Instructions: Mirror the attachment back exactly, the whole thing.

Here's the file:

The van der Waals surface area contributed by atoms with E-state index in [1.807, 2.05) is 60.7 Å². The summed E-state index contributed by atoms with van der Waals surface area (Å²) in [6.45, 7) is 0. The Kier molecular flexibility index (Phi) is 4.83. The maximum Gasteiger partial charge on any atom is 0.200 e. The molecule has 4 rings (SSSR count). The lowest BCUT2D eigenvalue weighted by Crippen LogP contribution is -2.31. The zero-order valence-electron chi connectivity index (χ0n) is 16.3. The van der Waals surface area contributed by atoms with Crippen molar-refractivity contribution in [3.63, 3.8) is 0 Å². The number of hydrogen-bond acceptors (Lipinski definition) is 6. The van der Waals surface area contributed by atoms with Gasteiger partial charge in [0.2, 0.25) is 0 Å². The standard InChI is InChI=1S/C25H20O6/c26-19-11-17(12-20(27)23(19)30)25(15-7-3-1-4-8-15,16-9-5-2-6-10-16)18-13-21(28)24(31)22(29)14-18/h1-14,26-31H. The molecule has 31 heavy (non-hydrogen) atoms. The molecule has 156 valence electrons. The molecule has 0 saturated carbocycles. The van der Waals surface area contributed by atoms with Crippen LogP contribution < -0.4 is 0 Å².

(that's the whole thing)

The van der Waals surface area contributed by atoms with E-state index in [1.807, 2.05) is 60.7 Å². The summed E-state index contributed by atoms with van der Waals surface area (Å²) in [6.45, 7) is 0. The Kier molecular flexibility index (Phi) is 4.83. The maximum Gasteiger partial charge on any atom is 0.200 e. The molecule has 4 rings (SSSR count). The lowest BCUT2D eigenvalue weighted by Crippen LogP contribution is -2.31. The zero-order valence-electron chi connectivity index (χ0n) is 16.3. The van der Waals surface area contributed by atoms with Crippen molar-refractivity contribution in [3.63, 3.8) is 0 Å². The number of hydrogen-bond acceptors (Lipinski definition) is 6. The van der Waals surface area contributed by atoms with Gasteiger partial charge in [0.2, 0.25) is 0 Å². The standard InChI is InChI=1S/C25H20O6/c26-19-11-17(12-20(27)23(19)30)25(15-7-3-1-4-8-15,16-9-5-2-6-10-16)18-13-21(28)24(31)22(29)14-18/h1-14,26-31H. The molecule has 31 heavy (non-hydrogen) atoms. The molecule has 156 valence electrons. The molecule has 0 saturated carbocycles. The van der Waals surface area contributed by atoms with Crippen LogP contribution < -0.4 is 0 Å².